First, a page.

News24.com | 5-year-old boy fights cancer, mother fights medical aid
Pretoria – When he’s all grown up, he doesn’t want to wash his hands as often as he has to now in order to fight off germs, says a 5-year-old boy who is battling cancer.
And he doesn’t want to go back to hospital, he added.
His mother just wants to be able to get up one day without the fear that her child might not have long to live. The threat of the dreaded disease is growing by the day, while she and her husband are battling to get their medical aid to pay, Netwerk24 reported.
“I think the fear will always be there. When he sneezes, my heart stops,” she said.
She knows that everyone on earth is on borrowed time. In the case of her youngest child, however, that is a reality. The boy taps his mother on her shoulder. “Can I please go play outside again?”
He has been house-bound or in hospital for most of his five years.
The child has been diagnosed with cancer twice in four years. A bone marrow transplant will improve his chances of survival, if only the medical aid would pay for the procedure, which will cost more than R700 000.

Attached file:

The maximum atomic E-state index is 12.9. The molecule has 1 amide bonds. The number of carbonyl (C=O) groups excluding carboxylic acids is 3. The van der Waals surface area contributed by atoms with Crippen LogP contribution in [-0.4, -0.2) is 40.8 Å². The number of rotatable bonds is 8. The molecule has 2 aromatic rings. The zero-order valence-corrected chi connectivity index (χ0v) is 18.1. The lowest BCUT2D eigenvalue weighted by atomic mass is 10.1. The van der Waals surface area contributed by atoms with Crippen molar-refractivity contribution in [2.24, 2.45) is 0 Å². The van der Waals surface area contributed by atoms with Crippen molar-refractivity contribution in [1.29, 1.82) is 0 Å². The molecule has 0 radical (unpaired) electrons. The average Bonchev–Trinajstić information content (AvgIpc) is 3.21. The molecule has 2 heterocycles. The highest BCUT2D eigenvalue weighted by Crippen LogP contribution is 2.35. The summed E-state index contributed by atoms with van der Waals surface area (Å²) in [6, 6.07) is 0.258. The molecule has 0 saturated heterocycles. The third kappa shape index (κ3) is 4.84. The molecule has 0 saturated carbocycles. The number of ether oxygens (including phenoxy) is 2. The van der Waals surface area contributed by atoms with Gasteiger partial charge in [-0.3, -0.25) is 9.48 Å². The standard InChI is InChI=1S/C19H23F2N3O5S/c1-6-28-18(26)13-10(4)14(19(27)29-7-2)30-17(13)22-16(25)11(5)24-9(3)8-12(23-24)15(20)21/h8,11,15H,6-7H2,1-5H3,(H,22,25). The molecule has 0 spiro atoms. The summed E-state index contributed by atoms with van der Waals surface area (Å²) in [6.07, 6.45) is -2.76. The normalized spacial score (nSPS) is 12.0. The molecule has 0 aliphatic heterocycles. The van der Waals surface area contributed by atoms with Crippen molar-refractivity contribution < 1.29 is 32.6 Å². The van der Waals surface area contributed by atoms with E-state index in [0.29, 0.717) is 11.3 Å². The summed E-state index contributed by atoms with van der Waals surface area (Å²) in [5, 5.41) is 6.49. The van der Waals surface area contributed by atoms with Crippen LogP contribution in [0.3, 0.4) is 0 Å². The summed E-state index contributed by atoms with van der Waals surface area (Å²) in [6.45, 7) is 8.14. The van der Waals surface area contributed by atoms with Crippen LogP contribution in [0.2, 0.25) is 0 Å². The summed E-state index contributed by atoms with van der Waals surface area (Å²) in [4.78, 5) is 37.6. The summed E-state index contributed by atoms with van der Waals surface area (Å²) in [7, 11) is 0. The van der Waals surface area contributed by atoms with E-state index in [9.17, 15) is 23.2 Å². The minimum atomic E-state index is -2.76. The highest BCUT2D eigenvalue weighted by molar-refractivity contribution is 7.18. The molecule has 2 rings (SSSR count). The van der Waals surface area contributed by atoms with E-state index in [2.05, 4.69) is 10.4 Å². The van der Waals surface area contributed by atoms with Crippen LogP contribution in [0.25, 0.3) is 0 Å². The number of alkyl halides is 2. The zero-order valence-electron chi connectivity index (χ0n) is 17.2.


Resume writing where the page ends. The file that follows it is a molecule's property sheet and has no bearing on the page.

He was first diagnosed with cancer in June 2013 when he was just a year and eight months old and he had to undergo intense chemotherapy.
At times, the boy, who had Acute Myeloid Leukaemia, was in hospital for weeks on end.
He got through the chemo like “a warrior”, his proud mom said. By December 2013 he was in remission – and it stayed like that for 36 months.
On January 10 this year he went to the oncologist for a follow-up consultation. Everything was okay. Two days later the oncologist phoned to say the boy had to come back for a bone marrow aspiration.
The cancer was back.
More intense chemo followed, with the medical aid covering most of it. However, because the cancer is in remission again, the boy needs a bone marrow transplant to prevent it from coming back.
“The oncologist said his chances of survival when he first got AML were 6/10. The second time around it had dropped to 3/10. If he gets cancer again, his chances will be just 1 in 10 to survive. A bone marrow transplant will improve his chances.”
That’s when a miracle happened. The South African Bone Marrow Registry (SABMR) found a donor who was a 100% match.
Now the medical aid won’t pay because the boy has had a relapse and the donor isn’t a direct family member.
“I don’t understand it. He had a relapse with chemo, not with a bone marrow transplant. And what difference does it make if the donor isn’t a family member?”
She had already contacted the Department of Health.
“I am trying to get the [health] minister to change the laws and regulations, because the medical aid rules do not make sense. I am fighting for my child,” she said.
The boy wipes his hands with a disinfectant cloth before he says, “Actually, I’m healthy now. Right, mom?”